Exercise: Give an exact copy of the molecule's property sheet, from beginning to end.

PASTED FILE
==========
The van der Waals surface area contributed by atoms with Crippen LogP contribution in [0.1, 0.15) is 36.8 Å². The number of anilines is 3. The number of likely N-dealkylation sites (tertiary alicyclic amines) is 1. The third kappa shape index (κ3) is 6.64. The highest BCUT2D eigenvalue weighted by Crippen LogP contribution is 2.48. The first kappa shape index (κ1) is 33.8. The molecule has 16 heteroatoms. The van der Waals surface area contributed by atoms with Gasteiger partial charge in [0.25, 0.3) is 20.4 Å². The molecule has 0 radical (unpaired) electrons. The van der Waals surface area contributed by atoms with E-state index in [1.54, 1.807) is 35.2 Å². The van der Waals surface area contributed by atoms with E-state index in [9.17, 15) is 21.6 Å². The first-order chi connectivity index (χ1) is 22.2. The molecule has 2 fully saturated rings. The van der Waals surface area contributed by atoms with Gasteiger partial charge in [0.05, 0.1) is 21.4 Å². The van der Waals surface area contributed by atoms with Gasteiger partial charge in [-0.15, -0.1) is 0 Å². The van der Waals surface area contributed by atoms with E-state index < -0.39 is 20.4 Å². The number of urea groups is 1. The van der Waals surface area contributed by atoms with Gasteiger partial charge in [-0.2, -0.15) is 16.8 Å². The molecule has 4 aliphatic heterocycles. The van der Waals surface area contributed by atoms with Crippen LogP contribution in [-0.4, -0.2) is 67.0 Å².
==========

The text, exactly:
The van der Waals surface area contributed by atoms with Crippen LogP contribution in [0.1, 0.15) is 36.8 Å². The number of anilines is 3. The number of likely N-dealkylation sites (tertiary alicyclic amines) is 1. The third kappa shape index (κ3) is 6.64. The highest BCUT2D eigenvalue weighted by Crippen LogP contribution is 2.48. The first kappa shape index (κ1) is 33.8. The molecule has 16 heteroatoms. The van der Waals surface area contributed by atoms with Gasteiger partial charge in [0.25, 0.3) is 20.4 Å². The molecule has 0 radical (unpaired) electrons. The van der Waals surface area contributed by atoms with E-state index in [1.54, 1.807) is 35.2 Å². The van der Waals surface area contributed by atoms with E-state index in [9.17, 15) is 21.6 Å². The first-order chi connectivity index (χ1) is 22.2. The molecule has 2 fully saturated rings. The van der Waals surface area contributed by atoms with Gasteiger partial charge in [0.05, 0.1) is 21.4 Å². The van der Waals surface area contributed by atoms with Gasteiger partial charge in [-0.15, -0.1) is 0 Å². The van der Waals surface area contributed by atoms with E-state index < -0.39 is 20.4 Å². The number of urea groups is 1. The van der Waals surface area contributed by atoms with Gasteiger partial charge in [-0.2, -0.15) is 16.8 Å². The molecule has 4 aliphatic heterocycles. The van der Waals surface area contributed by atoms with Crippen LogP contribution in [-0.4, -0.2) is 67.0 Å².